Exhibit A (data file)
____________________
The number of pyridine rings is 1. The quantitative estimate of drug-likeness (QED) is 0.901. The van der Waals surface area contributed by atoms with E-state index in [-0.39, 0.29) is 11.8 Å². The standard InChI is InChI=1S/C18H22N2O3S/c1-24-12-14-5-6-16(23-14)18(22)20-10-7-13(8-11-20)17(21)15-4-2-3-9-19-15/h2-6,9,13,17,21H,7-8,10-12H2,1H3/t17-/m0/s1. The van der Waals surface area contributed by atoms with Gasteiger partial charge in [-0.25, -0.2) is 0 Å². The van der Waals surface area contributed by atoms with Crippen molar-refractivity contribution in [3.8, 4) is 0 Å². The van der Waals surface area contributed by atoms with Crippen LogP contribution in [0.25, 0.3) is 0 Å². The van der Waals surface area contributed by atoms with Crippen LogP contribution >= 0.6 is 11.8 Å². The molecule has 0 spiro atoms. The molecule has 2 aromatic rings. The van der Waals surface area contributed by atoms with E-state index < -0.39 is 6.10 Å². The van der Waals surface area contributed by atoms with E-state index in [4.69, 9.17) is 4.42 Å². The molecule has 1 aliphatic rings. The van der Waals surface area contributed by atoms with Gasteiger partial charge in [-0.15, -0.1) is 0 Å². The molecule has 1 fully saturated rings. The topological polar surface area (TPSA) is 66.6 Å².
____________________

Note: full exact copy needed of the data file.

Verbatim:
The number of pyridine rings is 1. The quantitative estimate of drug-likeness (QED) is 0.901. The van der Waals surface area contributed by atoms with E-state index in [-0.39, 0.29) is 11.8 Å². The standard InChI is InChI=1S/C18H22N2O3S/c1-24-12-14-5-6-16(23-14)18(22)20-10-7-13(8-11-20)17(21)15-4-2-3-9-19-15/h2-6,9,13,17,21H,7-8,10-12H2,1H3/t17-/m0/s1. The van der Waals surface area contributed by atoms with Gasteiger partial charge in [-0.25, -0.2) is 0 Å². The van der Waals surface area contributed by atoms with Crippen molar-refractivity contribution in [3.8, 4) is 0 Å². The van der Waals surface area contributed by atoms with Crippen LogP contribution in [0.25, 0.3) is 0 Å². The van der Waals surface area contributed by atoms with Crippen LogP contribution >= 0.6 is 11.8 Å². The molecule has 0 spiro atoms. The molecule has 2 aromatic rings. The van der Waals surface area contributed by atoms with E-state index < -0.39 is 6.10 Å². The van der Waals surface area contributed by atoms with E-state index in [4.69, 9.17) is 4.42 Å². The molecule has 1 aliphatic rings. The van der Waals surface area contributed by atoms with Gasteiger partial charge in [-0.15, -0.1) is 0 Å². The molecule has 1 fully saturated rings. The topological polar surface area (TPSA) is 66.6 Å².